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The Quest For Truth: [03.05] Man And Society (5)

Published: 02.03.2007
Updated: 06.08.2008

Mahavira announced that all men are one. Casteism, disgust and untouchability are all elements of violence. There is no place for them in the dharma of ahimsa. Mahavira gave three characteristics of dharma-non-violence (ahimsa), restraint (sayam) and penance (tap). All three are related to the soul (atma) and the individual. The character evolved on the basis of these three factors is of high moral calibre. Consciousness devoid of attachment and aversion is ahimsa. It is the spiritual form of dharma.

Do not kill living beings, do not lie, do not steal, observe celibacy, and do not be possessive. These are the moral expressions of dharma. The consciousness devoid of attachment and aversion is indeed the soul itself. It is not with respect to anybody else nor is it related by anybody else. Not to kill is a rule to be followed with others. That is why it is a moral. Moral rules are expressions derived from a spiritual form. They are born from the spiritual form. Therefore they cannot be different from dharma. Herbert Spencer, Thomas Huxley and other similar environmentalists and Human Rights thinkers have separated dharma and morality. This does not hold water. That which is right, the conduct, which is right from the perspective of dharma, cannot be wrong from the perspective of morality. The only difference between the two is that dharma is towards and within oneself while morality is with respect to others. But there is not so much of a distance between them such that one single action can be in accordance with dharma and in conflict with morality. Sociologists have highlighted the difference between morality and dharma on the basis of social conduct (smriti-dharma). In relation to this, the distance between dharma and morality can be shown. Action that is accepted by dharma can be opposed by morality. This kind of dharma born out of fundamentalism can obstruct development of society.

The spiritual form of dharma is located in the soul while the moral aspect is located in society. This way dharma is spread over two territories. Since both these forms of dharma are eternal they are also unchanging. Smriti-dharma is based on utility at a given time and place. So it is ever changing. It is only because this ever-changing dharma has been confused with, and superimposed on, the unchanging dharma that many social ills, which have been discussed by sociologists, have come into being.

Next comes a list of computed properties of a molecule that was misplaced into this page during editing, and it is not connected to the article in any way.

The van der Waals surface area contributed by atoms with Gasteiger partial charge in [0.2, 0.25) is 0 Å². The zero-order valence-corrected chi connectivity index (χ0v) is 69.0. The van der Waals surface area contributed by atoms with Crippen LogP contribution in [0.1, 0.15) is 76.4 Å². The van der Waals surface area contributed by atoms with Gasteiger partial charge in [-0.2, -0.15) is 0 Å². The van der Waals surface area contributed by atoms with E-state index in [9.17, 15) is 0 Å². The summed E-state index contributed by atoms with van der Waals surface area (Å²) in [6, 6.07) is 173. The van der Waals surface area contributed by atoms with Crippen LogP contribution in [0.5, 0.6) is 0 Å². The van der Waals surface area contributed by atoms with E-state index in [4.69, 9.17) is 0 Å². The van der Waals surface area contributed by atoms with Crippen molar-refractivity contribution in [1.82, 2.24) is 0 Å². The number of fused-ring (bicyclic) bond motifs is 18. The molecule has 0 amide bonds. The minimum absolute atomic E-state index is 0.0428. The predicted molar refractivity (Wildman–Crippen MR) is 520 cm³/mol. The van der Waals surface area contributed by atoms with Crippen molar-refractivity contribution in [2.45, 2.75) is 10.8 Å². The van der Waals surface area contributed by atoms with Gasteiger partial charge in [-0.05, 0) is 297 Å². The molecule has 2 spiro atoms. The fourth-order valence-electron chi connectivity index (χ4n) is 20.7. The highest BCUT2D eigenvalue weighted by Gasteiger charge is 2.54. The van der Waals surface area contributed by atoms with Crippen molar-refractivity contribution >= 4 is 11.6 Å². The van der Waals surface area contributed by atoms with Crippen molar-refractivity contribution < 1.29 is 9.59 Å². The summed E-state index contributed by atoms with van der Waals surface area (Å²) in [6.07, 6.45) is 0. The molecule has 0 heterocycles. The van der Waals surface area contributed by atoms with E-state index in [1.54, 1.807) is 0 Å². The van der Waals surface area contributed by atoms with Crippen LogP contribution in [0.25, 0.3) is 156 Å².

Smriti-dharma has given directions for the distribution of wealth and its consumption. Even directions to assuage desires have been given. To give these directions are mandatory for smriti-dharma. But this is not the job of dharma based on eternal values. If it were, however, to give directions to assuage/guide passions and wealth then it will take the form of an unchanging rule and cause impediments to the growth of society, as it is doing today. But the management of passions and wealth as designed by smriti-dharma can be supported by dharma. Mahavira gave the form of this support. From the rules of conduct he gave to individual householders, social organization can be greatly benefited. As an example the following rules can be quoted:

  1. Do not rob your labourers of their livelihood.
  2. Do not over burden animals.
  3. Do not give false evidence.
  4. Do not have relations with anybody other than your wedded wife.
  5. Draw a definite limit to accumulation of wealth. Do not go beyond that limit.
  6. Do not go in the wrong direction to accumulate wealth or increase consumption and so on.

Mahavira gave the secret to reduce attachment that causes wealth accumulation and passionate obsessions. He however did not give the manner in which wealth accumulation should be organized or how passions should be quenched. He worked within the parameters of a spiritual seer and did not intrude into the territory of an economist, sociologist or endocrinologist. In this respect if anybody thinks his philosophy is incomplete, then they are most welcome to do so. Some may even say that his followers have to look elsewhere for social organizational rules. If eternal vision and eternal truth did not have this dependence then smriti dharma would totally cloud the perspectives of eternal dharma. Completeness and incompleteness can only be relative. A man can exist even without dharma and morality but without wealth and passion, he cannot exist. That the man is real and the society unreal- with this idea the individualistic philosophers have given man the freedom to acquire limitless wealth and thereby increased exploitation in society. A relative acceptance of the reality of man and society can free man from these problems.

  • The Quest For Truth: In the context of Anekanta by Acharya Mahaprajna
  • Edited by Muni Dulahraj
  • Translated by Sudhamahi Regunathan
  • under the guidance of Revered Munishree Mahendra Kumar.
  • Published 2003 by Jain Vishva Bharati Institute (Deemed University), Ladnun, Rajasthan, India

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Some texts contain  footnotes  and  glossary  entries. To distinguish between them, the links have different colors.
  1. Ahimsa
  2. Atma
  3. Casteism
  4. Celibacy
  5. Consciousness
  6. Dharma
  7. Mahavira
  8. Sayam
  9. Smriti
  10. Smriti-dharma
  11. Soul
  12. Tap
  13. Violence
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